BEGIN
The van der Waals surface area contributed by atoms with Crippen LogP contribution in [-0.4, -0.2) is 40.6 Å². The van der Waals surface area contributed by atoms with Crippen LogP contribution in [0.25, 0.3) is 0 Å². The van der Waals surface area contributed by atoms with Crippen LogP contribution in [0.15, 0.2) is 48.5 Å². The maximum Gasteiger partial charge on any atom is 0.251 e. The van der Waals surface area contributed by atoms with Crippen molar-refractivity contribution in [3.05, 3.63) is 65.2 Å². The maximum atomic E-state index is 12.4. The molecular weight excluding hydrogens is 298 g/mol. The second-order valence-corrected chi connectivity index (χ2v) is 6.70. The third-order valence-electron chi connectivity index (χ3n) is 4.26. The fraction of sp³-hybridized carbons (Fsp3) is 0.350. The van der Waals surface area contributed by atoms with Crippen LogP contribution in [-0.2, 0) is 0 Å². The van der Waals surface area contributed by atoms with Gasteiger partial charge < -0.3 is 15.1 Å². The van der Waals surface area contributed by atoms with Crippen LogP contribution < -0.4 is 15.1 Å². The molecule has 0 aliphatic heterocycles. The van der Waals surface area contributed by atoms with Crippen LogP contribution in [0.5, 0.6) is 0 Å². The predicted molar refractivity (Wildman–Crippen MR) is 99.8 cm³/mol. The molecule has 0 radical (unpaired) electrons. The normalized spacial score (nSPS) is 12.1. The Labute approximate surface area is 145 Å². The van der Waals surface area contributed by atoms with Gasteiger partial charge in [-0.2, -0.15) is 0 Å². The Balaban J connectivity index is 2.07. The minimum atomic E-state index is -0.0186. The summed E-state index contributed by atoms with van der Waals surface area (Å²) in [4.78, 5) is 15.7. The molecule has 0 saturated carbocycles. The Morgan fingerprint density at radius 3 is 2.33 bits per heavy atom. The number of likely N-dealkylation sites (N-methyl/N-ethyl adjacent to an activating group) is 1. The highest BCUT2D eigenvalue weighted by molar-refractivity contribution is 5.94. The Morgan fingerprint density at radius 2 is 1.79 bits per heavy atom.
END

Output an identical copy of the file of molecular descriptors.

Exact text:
The van der Waals surface area contributed by atoms with Crippen LogP contribution in [-0.4, -0.2) is 40.6 Å². The van der Waals surface area contributed by atoms with Crippen LogP contribution in [0.25, 0.3) is 0 Å². The van der Waals surface area contributed by atoms with Crippen LogP contribution in [0.15, 0.2) is 48.5 Å². The maximum Gasteiger partial charge on any atom is 0.251 e. The van der Waals surface area contributed by atoms with Crippen molar-refractivity contribution in [3.05, 3.63) is 65.2 Å². The maximum atomic E-state index is 12.4. The molecular weight excluding hydrogens is 298 g/mol. The second-order valence-corrected chi connectivity index (χ2v) is 6.70. The third-order valence-electron chi connectivity index (χ3n) is 4.26. The fraction of sp³-hybridized carbons (Fsp3) is 0.350. The van der Waals surface area contributed by atoms with Crippen LogP contribution in [-0.2, 0) is 0 Å². The van der Waals surface area contributed by atoms with Gasteiger partial charge < -0.3 is 15.1 Å². The van der Waals surface area contributed by atoms with Crippen LogP contribution < -0.4 is 15.1 Å². The molecule has 0 aliphatic heterocycles. The van der Waals surface area contributed by atoms with Crippen LogP contribution in [0.5, 0.6) is 0 Å². The predicted molar refractivity (Wildman–Crippen MR) is 99.8 cm³/mol. The molecule has 0 radical (unpaired) electrons. The normalized spacial score (nSPS) is 12.1. The Labute approximate surface area is 145 Å². The van der Waals surface area contributed by atoms with Gasteiger partial charge in [-0.2, -0.15) is 0 Å². The Balaban J connectivity index is 2.07. The minimum atomic E-state index is -0.0186. The summed E-state index contributed by atoms with van der Waals surface area (Å²) in [4.78, 5) is 15.7. The molecule has 0 saturated carbocycles. The Morgan fingerprint density at radius 3 is 2.33 bits per heavy atom. The number of likely N-dealkylation sites (N-methyl/N-ethyl adjacent to an activating group) is 1. The highest BCUT2D eigenvalue weighted by molar-refractivity contribution is 5.94. The Morgan fingerprint density at radius 2 is 1.79 bits per heavy atom.